Wednesday, December 14, 2016

Five Major Management Mistakes After You Hire

1 – Assuming new Employees high motivation will stay that way.

Hopefully they start with high motivation, but your actions must strengthen it with solid plans to get them on board, show them their role and expectations, and support their success. Employers who support and reinforce Employee success receive better efforts in return.

Think of your own best/worst new job orientations! Overwhelming, ignoring, or tossing newcomers into the fray saps their confidence and motivation – Don’t do it!

2 – Assuming new Employees will “just figure it out”.

This is unlikely, or it takes time. Even experienced newcomers need to learn how you want things done. Walk through expectations in detail, reinforce them well, then back off in time, when you are satisfied they are on track.

Managers with well-founded confidence in their Employees are less stressed and get more done.

3 – Not Managing Your Working Relationship.

Employees & Managers need to trust that each is supporting the others’ success. To build a solid working relationship, Managers should initially meet often with newcomers to show the way, stress priorities and encourage questions to help them learn. Once a strong link is established, both are more productive and meetings less frequent.

As we know, poor Manager-Employee relationships cause high stress, turnover and poor performance.

4 – Not being clear.

To prevent confusion, conflict and many other time wasting issues, all Employees need to know relevant policies, practices and norms. Employers can clarify Employee rights and obligations through orientations, briefings and posting of key policies (e.g. code of conduct, harassment, safety, etc) and reinforce norms Employees are expected to meet.

When Employees know the rules and expectations, the vast majority work within them, and operations are smoother.

5 – Overreacting to errors or problems!

Stuff happens! Most Employees want to do a good job. Employees need confidence to make an effort and if errors happen, that a thoughtful approach to resolving and preventing issues will be followed. You can prevent errors and build Employee confidence by training & coaching well, even if mistakes happen.

Employees should not fear you, but see you as a problem solver.

For the few Employees who do not contribute, more firm steps are needed. Carefully consider if the problem was, they couldn’t do the job, vs, wouldn’t do the job! Find out the reason, then act.

Posted by Dan Furlan at 2:05 PM 0 Comments

Monday, December 12, 2016

Confidence…It helps!

It doesn’t come as a surprise to any of us, that the more confident we are, the more likely we will succeed. Discounting those who are overconfident (they too can succeed).

Most common sense is eventually supported by theory where studies show what works in the real world. For example,

Employee Engagement

Beyond traditional motivation, Employee Engagement notes the importance of Employee confidence in that they have the knowledge, skills, tools and support to do a fine job.

Reported results include:

  • higher productivity (e.g. 21% Gallup, 25% Conference Board of Canada),
  • higher profitability (22% Gallup, Business Journal, June 20, 2013)
  • revenue growth (2.5 times higher Hay Group, Aug. 13, 2009 news release)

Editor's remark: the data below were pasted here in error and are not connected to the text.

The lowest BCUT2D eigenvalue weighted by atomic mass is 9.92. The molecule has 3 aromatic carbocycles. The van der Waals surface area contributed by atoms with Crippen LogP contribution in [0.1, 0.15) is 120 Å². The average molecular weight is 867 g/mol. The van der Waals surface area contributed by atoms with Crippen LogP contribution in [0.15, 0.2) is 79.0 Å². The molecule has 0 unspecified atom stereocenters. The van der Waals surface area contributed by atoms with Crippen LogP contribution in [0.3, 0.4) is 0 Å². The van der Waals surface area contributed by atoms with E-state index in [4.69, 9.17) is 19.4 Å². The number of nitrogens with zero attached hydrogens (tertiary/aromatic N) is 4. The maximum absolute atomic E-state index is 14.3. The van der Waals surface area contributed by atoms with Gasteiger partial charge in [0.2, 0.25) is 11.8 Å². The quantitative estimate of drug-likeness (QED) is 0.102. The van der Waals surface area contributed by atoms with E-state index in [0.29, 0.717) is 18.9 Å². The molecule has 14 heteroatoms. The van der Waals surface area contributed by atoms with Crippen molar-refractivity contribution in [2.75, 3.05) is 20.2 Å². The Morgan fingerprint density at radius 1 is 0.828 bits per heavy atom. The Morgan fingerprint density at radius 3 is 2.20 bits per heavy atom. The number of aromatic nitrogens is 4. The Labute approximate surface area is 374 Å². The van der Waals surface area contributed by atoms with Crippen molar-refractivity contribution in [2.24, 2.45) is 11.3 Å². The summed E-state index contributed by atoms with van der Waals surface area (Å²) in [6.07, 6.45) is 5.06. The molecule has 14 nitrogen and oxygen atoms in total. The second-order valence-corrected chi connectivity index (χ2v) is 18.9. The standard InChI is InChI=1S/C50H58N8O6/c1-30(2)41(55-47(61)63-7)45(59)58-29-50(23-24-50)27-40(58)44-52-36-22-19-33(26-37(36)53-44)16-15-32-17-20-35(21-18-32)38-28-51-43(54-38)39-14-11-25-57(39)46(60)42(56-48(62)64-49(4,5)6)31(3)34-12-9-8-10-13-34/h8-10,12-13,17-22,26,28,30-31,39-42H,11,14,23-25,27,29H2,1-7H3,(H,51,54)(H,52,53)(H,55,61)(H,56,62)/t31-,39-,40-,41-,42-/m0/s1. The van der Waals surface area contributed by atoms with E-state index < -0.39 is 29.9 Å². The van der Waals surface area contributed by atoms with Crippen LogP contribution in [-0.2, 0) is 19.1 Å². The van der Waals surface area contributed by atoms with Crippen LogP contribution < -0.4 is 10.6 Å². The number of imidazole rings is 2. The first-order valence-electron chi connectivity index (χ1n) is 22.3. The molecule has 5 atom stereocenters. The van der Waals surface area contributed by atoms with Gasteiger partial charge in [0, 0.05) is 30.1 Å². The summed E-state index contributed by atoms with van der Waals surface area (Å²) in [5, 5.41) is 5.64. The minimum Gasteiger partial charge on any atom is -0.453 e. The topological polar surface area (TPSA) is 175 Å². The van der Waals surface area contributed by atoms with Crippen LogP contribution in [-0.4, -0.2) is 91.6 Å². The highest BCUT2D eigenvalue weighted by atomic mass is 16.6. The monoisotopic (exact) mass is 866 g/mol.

It’s no surprise when research supports common sense.

Organizational Behaviour

Studies also show that Employees respond to their Managers behaviour towards them. Where low confidence is expressed, either overtly or subtly, Employees perceive it and performance can drop. (Employees are very attuned to messages Managers send out,
knowingly or not)

Fortunately, where the Managers’ behaviour changes to express confidence, previously lower performance has been shown to improve.

The key points are that, Managers matter, and confidence matters.

Intuitively, we all know this, but amidst the weekly rat race, we need to remind ourselves to act on it and plan how to enhance Employee confidence over time.

So, you can choose to:

  • Thank them for a job well done
  • Point out how their work helped, or solved a problem
  • Encourage more autonomy or control
  • Delegate more (but only where it’s welcome)
  • Offer additional development or training
  • All of the above, or,
  • Additional ideas you can think of.
Posted by Dan Furlan at 2:45 PM 0 Comments

Wednesday, October 12, 2016

Is Experience is the Best Teacher?

In many cases, yes! We gain essential knowledge, skills and wisdom directly from "doing the job!"

As a seminar leader and instructor, I certainly see a place for concentrated learning off the job, as well, but on-the-job learning offers Employers tremendous benefits at little or no cost at all!

Surveys show us most Employees, especially younger ones, value learning and opportunities. While formal courses and workshops are valuable, on-the-job assignments are a time tested method to build practical knowledge and expertise. After all, apprenticeships have been around for almost 900 years so Employers appear to find some value in them. Also, many professions have specific experiential requirements before certifying or fully qualifying entrance to their ranks.

On-the-job learning is effective in turning rookies into contributors, the sooner the better!

Employers want employees to learn effectively and quickly, to build business success, but often,
  • can’t spare staff for off-the-job seminars or courses,
  • have funding limitations,
  • are not certain as to what specific training is best for impact on the job.
Many Employers are finding, however, that, as well as time on the job, in-house tasks, assignments or projects offer advantages, such as,